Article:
El coche nos (H/T Paul Barter)

According to NSW Roads Minister, Duncan Gay, on-road cycle paths in the centre of Sydney are in the wrong place and exacerbate traffic congestion. However his Department flatly contradicts him. It reckons they’re not only in the right place, they don’t slow traffic either!

The prospect of increased traffic congestion from road space “sacrificed” for cycle paths is a common fear of motorists. The Roads Department’s view that the fear is misplaced is therefore an important one for anyone interested in promoting cycling.

In a great piece of reporting, Jacob Saulwick of the Sydney Morning Herald used FOI to access Departmental briefing notes prepared for Mr Gay on the controversial issue of City of Sydney’s on-road bike path network. As I discussed here back in March, Lord Mayor Clover Moore wants more cycling in the city but the NSW Government wants less.

Mr Saulwick searched through 467 pages of departmental documents and briefing notes signed by the CEO and given to the Minister, going back to January 2010. He found a consistent theme at odds with the stated view of the Minister. For example the Department advised Mr Gay:

Given that the bi-directional paths do not occupy previous general traffic lanes, no significant delays to other road users arising from the cycleways have occurred

The RTA did not identify or advocate the use of alternative routes for any of the cycleway routes selected by council

The Minister singled out College Street and Kent Street, arguing they were “inappropriate” locations for bicycle paths. He proposed the College Street path be shifted to Hyde Park. The Department however did not support his view, arguing instead:

Observations by RTA Network Operations and Sydney Region Traffic Engineering Services personnel indicate that recent changes appear to have had little or no impact on the capacity or operation of College Street and its intersection with William/Park streets…. The option of relocating the function of the College Street bicycle path to Hyde Park is not recommended…. in any event, removal of the bicycle path on College Street would have limited benefits for traffic flow if the western lane was then to revert to car use.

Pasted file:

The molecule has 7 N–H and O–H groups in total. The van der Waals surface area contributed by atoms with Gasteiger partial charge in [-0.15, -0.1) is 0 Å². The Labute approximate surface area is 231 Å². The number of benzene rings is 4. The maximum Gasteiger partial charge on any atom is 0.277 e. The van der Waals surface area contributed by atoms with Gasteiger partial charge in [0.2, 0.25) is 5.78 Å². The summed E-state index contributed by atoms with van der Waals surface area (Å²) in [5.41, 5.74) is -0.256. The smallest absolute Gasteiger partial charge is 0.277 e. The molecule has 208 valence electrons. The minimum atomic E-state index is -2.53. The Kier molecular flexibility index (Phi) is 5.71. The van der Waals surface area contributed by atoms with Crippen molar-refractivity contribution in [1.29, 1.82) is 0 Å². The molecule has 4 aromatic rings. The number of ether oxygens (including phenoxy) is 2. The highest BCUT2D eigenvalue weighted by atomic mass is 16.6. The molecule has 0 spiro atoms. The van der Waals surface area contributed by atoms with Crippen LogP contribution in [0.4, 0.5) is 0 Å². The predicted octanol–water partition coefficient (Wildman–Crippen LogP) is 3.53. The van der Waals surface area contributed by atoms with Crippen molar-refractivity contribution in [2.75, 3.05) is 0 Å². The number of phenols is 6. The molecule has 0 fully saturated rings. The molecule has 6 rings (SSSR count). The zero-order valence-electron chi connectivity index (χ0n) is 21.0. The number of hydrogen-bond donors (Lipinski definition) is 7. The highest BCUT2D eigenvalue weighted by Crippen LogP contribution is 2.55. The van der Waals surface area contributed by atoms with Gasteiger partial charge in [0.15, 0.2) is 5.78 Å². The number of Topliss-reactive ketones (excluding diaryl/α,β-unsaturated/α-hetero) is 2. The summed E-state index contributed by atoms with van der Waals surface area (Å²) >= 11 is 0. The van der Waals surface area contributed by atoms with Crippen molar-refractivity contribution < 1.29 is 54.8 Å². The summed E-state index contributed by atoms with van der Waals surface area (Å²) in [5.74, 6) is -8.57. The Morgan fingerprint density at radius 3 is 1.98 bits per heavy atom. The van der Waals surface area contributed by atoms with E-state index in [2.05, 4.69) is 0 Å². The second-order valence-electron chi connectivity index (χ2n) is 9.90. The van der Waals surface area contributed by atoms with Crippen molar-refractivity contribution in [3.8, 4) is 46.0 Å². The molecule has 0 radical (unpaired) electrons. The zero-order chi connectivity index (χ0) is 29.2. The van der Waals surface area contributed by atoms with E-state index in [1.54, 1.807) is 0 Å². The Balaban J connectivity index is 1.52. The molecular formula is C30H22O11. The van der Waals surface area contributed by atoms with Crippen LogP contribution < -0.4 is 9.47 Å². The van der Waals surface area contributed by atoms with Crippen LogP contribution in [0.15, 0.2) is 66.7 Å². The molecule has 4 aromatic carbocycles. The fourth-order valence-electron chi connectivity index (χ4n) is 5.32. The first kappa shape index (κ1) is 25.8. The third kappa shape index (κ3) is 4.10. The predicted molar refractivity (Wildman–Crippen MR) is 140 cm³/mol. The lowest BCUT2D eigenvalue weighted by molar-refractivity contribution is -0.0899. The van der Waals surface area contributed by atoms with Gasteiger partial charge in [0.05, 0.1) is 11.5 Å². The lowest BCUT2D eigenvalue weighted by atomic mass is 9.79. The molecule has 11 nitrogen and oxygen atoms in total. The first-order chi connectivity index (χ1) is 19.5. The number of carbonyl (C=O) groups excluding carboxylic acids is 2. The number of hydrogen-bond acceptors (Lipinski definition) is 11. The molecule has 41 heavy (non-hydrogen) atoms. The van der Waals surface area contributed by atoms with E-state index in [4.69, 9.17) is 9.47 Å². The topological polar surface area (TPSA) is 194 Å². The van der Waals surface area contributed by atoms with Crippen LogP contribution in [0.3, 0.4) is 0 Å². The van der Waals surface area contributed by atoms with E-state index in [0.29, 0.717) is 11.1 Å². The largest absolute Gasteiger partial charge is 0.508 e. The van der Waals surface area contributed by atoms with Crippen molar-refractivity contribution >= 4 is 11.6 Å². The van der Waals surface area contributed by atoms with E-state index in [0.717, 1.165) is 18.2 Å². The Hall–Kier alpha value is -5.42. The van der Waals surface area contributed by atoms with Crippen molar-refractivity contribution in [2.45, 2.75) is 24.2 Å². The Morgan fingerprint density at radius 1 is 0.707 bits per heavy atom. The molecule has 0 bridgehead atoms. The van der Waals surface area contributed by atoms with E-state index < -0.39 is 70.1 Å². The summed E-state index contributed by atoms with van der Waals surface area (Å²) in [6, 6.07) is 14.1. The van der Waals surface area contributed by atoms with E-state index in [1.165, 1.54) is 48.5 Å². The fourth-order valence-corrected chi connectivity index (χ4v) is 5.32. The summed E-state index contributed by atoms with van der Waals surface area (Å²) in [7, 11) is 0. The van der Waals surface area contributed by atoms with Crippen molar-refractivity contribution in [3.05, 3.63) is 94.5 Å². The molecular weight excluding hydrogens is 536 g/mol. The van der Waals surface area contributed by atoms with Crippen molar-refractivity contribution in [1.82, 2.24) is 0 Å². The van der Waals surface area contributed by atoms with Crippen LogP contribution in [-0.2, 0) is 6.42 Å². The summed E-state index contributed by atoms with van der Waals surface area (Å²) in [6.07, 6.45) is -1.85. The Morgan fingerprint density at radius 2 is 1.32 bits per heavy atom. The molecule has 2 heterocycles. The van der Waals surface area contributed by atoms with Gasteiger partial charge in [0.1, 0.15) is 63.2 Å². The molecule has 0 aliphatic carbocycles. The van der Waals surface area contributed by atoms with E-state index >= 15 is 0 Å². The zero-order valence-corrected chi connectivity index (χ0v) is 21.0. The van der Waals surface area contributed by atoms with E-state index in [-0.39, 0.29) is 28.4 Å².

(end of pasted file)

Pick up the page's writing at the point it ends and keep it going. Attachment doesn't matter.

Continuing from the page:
The reason the City of Sydney’s on-road bicycle paths don’t slow traffic is they didn’t require traffic lanes to be given over to cycling. They replaced parking spaces, not traffic lanes. The traffic capacity of the affected roads accordingly remains unchanged.

In fact traffic flow might improve a little due to fewer delays from vehicles reverse-parking. Fewer vehicles cruising for parking spaces might also improve traffic flow. And over time some motorists might elect to cycle instead given the existence of bike paths.

The losers here are motorists who want to park in the city centre and adjoining residents and businesses who now have less on-street parking available. However their loss has to be balanced against the benefits.

Council is aiming for bicycles to win 20% mode share and it says its counts show cyclist numbers increased 80% over the last two years. Turning on-road parking spaces into traffic lanes to increase road capacity has a long history in Sydney – constructing a bicycle lane is exactly the same thing.

The City of Sydney is responding to an increasing demand from its residents to prioritise amenity over traffic flow. Cars have a shocking impact on amenity because they’re noisy, polluting and dangerous.

This is the centre of Sydney, not the suburbs – cars are less valuable here. It’s dense and pedestrian-intensive. There’s relatively good public transport, good walkability and now there’s the beginnings of a good cycling network.

Parking should no longer be the priority. A bicycle path provides a higher and better use than under-priced on-road parking spaces. Moreover the conversion can be constructed at relatively low cost.

Responsibility for cycling was transferred from Mr Gay to the Transport Minister, Gladys Berejiklian, earlier this year.

Kudos to Jacob Saulwick and the Sydney Morning Herald for ferreting out this information.

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Peter Fray
Peter Fray
Editor-in-chief of Crikey
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